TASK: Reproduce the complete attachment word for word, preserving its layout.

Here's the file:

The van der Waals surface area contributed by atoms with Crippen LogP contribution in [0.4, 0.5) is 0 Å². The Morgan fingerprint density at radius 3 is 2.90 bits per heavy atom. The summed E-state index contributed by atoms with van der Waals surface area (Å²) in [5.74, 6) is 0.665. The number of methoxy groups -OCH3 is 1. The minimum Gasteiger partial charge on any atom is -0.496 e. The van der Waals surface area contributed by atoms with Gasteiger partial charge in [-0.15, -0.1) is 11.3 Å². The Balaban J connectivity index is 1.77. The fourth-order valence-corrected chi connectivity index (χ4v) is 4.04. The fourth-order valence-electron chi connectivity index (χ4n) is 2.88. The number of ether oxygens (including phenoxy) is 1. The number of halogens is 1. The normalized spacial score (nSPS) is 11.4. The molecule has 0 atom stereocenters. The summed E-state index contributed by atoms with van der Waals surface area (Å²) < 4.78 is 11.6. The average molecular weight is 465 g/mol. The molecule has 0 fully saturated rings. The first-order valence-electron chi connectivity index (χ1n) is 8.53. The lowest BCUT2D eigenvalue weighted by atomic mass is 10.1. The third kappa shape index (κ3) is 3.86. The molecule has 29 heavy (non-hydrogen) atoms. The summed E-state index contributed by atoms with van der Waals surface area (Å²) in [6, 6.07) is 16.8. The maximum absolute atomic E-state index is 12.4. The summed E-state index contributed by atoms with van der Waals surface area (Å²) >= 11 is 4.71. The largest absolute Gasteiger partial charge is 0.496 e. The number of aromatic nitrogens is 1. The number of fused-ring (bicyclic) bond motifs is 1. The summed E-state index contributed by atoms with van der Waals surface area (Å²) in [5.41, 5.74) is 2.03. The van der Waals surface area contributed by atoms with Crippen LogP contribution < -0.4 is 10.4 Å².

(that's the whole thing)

The van der Waals surface area contributed by atoms with Crippen LogP contribution in [0.4, 0.5) is 0 Å². The Morgan fingerprint density at radius 3 is 2.90 bits per heavy atom. The summed E-state index contributed by atoms with van der Waals surface area (Å²) in [5.74, 6) is 0.665. The number of methoxy groups -OCH3 is 1. The minimum Gasteiger partial charge on any atom is -0.496 e. The van der Waals surface area contributed by atoms with Gasteiger partial charge in [-0.15, -0.1) is 11.3 Å². The Balaban J connectivity index is 1.77. The fourth-order valence-corrected chi connectivity index (χ4v) is 4.04. The fourth-order valence-electron chi connectivity index (χ4n) is 2.88. The number of ether oxygens (including phenoxy) is 1. The number of halogens is 1. The normalized spacial score (nSPS) is 11.4. The molecule has 0 atom stereocenters. The summed E-state index contributed by atoms with van der Waals surface area (Å²) < 4.78 is 11.6. The average molecular weight is 465 g/mol. The molecule has 0 fully saturated rings. The first-order valence-electron chi connectivity index (χ1n) is 8.53. The lowest BCUT2D eigenvalue weighted by atomic mass is 10.1. The third kappa shape index (κ3) is 3.86. The molecule has 29 heavy (non-hydrogen) atoms. The summed E-state index contributed by atoms with van der Waals surface area (Å²) in [6, 6.07) is 16.8. The maximum absolute atomic E-state index is 12.4. The summed E-state index contributed by atoms with van der Waals surface area (Å²) >= 11 is 4.71. The largest absolute Gasteiger partial charge is 0.496 e. The number of aromatic nitrogens is 1. The number of fused-ring (bicyclic) bond motifs is 1. The summed E-state index contributed by atoms with van der Waals surface area (Å²) in [5.41, 5.74) is 2.03. The van der Waals surface area contributed by atoms with Crippen LogP contribution < -0.4 is 10.4 Å².